Degree Name

Doctor of Philosophy


Department of Biological Sciences


The aim of the first part of this project, was to determine the effects of salt stress photosynthesis and respiration in the green algae D. tertiolecta and D. salina. A previously reported burst in oxygen evolution after salt addition was investigated. Following salt stress, no burst in photosynthesis was found under any conditions for both species in contradiction to the earlier reports. This might be due to strain or species differences. High salt stress (increasing salinity by a factor of 5.88) inhibited photosynthesis in D. tertiolecta. Low salt stress (increasing salinity by a factor of 1.66) caused in D. tertiolecta a small increase in photosynthesis but had no substantial effects in D. salina. Salt stress decreased respiration in D. tertiolecta, more markedly at high salt stress. In D. salina, salt stress by a factor of 1.66 caused respiration to increase significantly. In general, the magnitude of salt stress was more important than the final salt concentration. No significant differences were found between phosphate and Hepes buffers.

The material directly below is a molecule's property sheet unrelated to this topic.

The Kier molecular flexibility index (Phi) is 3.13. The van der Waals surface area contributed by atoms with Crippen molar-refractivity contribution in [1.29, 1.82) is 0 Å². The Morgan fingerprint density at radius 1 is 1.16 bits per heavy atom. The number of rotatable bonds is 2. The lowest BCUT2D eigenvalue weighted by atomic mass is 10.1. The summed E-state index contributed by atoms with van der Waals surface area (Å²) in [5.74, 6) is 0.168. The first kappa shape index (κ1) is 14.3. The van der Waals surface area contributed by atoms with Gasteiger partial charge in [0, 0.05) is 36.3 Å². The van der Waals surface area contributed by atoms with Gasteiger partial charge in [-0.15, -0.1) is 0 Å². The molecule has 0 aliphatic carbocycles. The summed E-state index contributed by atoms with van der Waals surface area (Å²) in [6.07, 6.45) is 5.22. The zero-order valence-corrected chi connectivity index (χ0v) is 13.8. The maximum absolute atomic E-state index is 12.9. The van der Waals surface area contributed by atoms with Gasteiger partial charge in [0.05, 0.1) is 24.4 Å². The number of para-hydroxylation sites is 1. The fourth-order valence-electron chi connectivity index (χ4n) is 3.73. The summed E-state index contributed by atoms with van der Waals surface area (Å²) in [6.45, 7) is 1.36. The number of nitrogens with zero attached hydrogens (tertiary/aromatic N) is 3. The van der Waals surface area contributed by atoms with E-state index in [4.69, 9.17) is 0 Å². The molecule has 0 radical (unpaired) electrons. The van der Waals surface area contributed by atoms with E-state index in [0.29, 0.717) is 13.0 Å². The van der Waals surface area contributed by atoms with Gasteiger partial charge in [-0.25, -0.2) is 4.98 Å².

In the second part of this project, the aim was to use electroporation to lower the intracellular glycerol concentration by a small proportion (10 - 20%) while the external osmotic pressure was kept constant. The effects of electroporation on photosynthetic O2 evolution, mitochondrial O2 uptake, release of soluble protein and release of intracellular glycerol to the medium were measured. Electroporation conditions were optimised to release about 10% of intracellular glycerol to the external medium with minimal apparent effects on metabolism. The results showed that glycerol release did not originate from the total rupture of a small proportion of cells. The uptake of mannitol, the major solute in the electroporation medium, was determined and found to be less than 20% of glycerol release. Following the release of glycerol by electroporation, D. tertiolecta cells were incubated in isotonic Hepes buffer under illumination. The intracellular glycerol content then increased to reach pre-electroporation values after about 30 minutes. The cell volume, measured on motile cells by video microscopy, reduced by 23% immediately after electroporation but returned to pre-electroporation values after about 30 minutes. Because the cells were maintained at constant external osmotic pressure throughout the procedure, it is concluded that the regulatory mechanism responsible for setting the intracellular glycerol content does not sense external osmotic pressure per se. These findings suggest that the intracellular glycerol content is set by a mechanism that senses cell volume or some parameter linked directly to cell volume.